20A comes to Parliament | Daily News

20A comes to Parliament

More questions than answers remain as the proposed 20th Amendment to the Constitution (20A) went to Parliament for the first reading in the midst of varying opinions by political as well as civil society representatives .

Justice Minister Ali Sabry PC presented the Bill in Parliament yesterday on behalf of the Government amidst the interruptions from the Opposition.The Opposition MPs wore stickers and held placards saying “No to destructive 20A”.

The Amendment seeks to do away with the 19th Amendment (19A) except for a few Clauses, practically returning to the status quo that prevailed prior to 2015. Political observers point out the balance of power will tilt towards the Executive and the legislative, judicial and institutional organs will undergo significant changes under the 20A.

President Gotabaya Rajapaksa had been firm at last week’s Cabinet meeting that he needs a free hand to deliver what the people expect from him and that he perceives the 19th Amendment as a constitutional barrier to achieve that end. His position had been that the 20A would be a transitional amendment and a new constitution could attend to all the concerns raised.

Putting the doubts on who would take the responsibility for drafting the 20A to rest once and for all, the President said in no uncertain terms that he takes its full responsibility. He was of the opinion that the people, with their resounding mandate, have expressed their desire to see the back of the 19the Amendment.

Petitioning time starts

It was no secret that there were conflicting opinions within the Government itself on the proposed Bill and its political allies wanted some of its Sections dropped. It was in this wake that Prime Minister Mahinda Rajapaksa appointed a nine-member committee chaired by Education Minister and Constitutional Expert Prof G.L.Peiris to study the proposed changes. Its report was handed over to the PM last week, but its content was not yet available in the public domain.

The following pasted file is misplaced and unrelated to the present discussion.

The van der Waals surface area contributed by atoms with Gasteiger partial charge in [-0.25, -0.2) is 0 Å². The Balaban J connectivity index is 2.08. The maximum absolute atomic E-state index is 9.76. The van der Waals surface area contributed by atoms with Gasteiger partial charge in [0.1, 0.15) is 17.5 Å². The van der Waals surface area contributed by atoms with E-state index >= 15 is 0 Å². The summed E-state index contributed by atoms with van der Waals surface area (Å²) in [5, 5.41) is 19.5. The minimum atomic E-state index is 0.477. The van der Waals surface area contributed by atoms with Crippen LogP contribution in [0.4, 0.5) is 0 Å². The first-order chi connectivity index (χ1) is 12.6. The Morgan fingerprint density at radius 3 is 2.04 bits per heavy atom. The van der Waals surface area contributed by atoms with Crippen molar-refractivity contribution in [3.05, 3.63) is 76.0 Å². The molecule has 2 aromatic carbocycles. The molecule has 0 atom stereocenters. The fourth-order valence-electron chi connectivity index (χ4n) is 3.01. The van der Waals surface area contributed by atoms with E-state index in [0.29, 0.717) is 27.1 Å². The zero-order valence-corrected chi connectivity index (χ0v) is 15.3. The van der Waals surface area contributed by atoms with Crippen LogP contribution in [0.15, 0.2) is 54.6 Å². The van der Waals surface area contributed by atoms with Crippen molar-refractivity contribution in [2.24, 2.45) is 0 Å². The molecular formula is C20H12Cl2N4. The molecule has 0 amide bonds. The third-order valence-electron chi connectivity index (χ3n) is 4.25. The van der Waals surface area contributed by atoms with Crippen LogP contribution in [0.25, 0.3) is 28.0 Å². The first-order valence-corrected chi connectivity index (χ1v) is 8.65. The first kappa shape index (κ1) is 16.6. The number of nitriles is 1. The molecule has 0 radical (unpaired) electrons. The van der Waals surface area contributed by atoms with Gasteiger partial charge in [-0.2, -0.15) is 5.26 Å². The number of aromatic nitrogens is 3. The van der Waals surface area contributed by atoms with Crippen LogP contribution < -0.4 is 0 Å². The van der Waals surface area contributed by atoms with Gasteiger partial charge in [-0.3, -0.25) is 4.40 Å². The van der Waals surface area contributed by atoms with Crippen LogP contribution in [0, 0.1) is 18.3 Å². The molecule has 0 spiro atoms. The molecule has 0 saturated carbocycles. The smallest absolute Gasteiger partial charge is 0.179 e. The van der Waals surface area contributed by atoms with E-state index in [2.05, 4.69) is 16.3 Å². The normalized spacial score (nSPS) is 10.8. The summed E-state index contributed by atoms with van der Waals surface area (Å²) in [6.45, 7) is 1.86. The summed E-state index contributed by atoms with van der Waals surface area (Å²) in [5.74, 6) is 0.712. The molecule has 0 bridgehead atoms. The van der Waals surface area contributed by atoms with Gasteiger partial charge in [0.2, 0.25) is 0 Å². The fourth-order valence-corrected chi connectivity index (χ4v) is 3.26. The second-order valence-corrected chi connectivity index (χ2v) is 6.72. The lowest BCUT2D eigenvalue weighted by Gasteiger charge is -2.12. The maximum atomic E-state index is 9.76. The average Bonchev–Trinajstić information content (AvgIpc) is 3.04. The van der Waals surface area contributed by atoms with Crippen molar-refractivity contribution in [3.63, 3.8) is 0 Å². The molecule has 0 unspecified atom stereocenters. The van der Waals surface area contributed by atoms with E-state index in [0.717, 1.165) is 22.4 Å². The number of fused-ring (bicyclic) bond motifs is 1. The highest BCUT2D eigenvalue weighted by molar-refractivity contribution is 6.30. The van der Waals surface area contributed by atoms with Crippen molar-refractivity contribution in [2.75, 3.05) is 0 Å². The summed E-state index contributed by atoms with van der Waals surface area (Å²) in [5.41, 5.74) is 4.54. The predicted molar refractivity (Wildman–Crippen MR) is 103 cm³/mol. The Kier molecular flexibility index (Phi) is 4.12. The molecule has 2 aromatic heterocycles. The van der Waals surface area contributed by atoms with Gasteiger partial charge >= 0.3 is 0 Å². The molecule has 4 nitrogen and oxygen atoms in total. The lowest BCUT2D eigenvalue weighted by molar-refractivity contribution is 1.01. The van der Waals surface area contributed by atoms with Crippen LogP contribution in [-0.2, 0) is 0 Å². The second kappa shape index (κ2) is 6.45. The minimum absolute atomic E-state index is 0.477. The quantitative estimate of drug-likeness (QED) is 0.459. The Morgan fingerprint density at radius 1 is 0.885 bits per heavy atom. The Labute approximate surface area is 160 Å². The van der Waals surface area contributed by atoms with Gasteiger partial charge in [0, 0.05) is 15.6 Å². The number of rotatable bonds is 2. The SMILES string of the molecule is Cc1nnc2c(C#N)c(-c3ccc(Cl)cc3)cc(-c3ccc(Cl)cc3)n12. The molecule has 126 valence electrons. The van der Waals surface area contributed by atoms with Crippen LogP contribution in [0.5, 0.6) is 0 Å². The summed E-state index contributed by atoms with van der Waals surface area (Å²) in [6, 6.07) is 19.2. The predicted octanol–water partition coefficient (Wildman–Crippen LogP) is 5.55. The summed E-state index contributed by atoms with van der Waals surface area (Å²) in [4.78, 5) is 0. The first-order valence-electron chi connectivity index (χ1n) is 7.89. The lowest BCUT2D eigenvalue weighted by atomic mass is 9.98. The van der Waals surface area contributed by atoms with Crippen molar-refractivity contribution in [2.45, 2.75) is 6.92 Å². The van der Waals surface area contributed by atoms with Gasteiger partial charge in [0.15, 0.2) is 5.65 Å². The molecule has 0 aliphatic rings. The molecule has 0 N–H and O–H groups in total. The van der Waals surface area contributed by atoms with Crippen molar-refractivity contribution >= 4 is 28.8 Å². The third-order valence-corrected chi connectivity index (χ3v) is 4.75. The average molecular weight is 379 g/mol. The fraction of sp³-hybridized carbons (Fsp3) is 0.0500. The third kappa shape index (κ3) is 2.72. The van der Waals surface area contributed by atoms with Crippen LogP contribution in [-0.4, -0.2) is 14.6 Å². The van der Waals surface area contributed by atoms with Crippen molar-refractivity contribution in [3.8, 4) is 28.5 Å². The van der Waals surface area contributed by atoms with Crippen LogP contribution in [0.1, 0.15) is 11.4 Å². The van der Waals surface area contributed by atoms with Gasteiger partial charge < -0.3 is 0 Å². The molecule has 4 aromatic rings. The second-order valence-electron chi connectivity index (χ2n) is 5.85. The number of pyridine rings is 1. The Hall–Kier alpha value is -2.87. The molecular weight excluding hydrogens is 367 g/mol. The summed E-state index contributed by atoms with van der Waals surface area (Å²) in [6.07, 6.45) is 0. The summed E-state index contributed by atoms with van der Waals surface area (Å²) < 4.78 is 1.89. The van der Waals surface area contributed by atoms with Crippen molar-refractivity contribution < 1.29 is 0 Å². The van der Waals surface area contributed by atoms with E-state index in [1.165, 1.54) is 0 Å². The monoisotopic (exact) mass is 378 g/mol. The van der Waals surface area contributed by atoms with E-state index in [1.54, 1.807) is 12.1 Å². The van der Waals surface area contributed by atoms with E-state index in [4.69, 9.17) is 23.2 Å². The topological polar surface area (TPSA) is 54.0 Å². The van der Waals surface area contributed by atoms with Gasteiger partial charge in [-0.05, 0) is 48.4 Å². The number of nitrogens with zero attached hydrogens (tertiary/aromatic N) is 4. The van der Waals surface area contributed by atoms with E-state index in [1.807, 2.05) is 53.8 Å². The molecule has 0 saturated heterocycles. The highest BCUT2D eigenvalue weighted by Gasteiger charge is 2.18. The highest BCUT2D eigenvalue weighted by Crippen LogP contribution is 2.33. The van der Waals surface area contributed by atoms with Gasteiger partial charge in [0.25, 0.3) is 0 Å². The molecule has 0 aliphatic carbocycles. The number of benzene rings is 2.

Minister Udaya Gammanpila, who was a member of the said committee, told the Mahanayake Theras when he called on them last week in Kandy that the Audit Service should not be weakened and that he was not in favour of removing its powers to audit companies with more than 50 per cent stake to the Government. He said this point was included in the report.

Another Committee Member Minister Wimal Weerawansa openly registered his opposition to the removal of the Clause that prevents dual citizens from contesting the Parliamentary or Presidential Elections. When this matter came up at the Cabinet meeting it was reported that Ministers Gammanpila, Weerawansa and Vasudeva Nanayakkara spoke in favour of retaining the restriction, while Ministers Prasanna Ranatunga, Pavithra Wanniarachchi, Rohitha Abeygunawardena and S. M. Chandrasena counter-argued.

Cabinet Spokesman Minister Keheliya Rambukwella told the last week’s Cabinet press briefing that it was agreed to present the 20A in Parliament in its current shape and accommodate any further amendments at the Committee Stage (third reading) after debating it in the House.

A drawback of this approach is that the citizenry will not be able to know what contentious Clauses will remain and what will be shelved until the last minute. It was barely a month ago that PM Rajapaksa, speaking at the Parliament’s orientation programme, reminded that every minute detail in the Constitution, even a comma or a full stop, matters to the people’s lives. It is in this spirit, legislative making process, especially that of making the country’s supreme law, should be above-board and transparent.

With the tabling of the 20A in Parliament, doors are now open for political parties, civil society activists and any concerned citizen to petition to the Supreme Court within seven days. The main Opposition Party, the Samagi Jana Balawegaya (SJB) has already stated its intent on challenging the validity of certain provisions of the 20A Bill including the Clause that enables the President to dissolve Parliament one year after a General Election. Several other parties and civil society organizations are likely to follow suit.

Exciting days ahead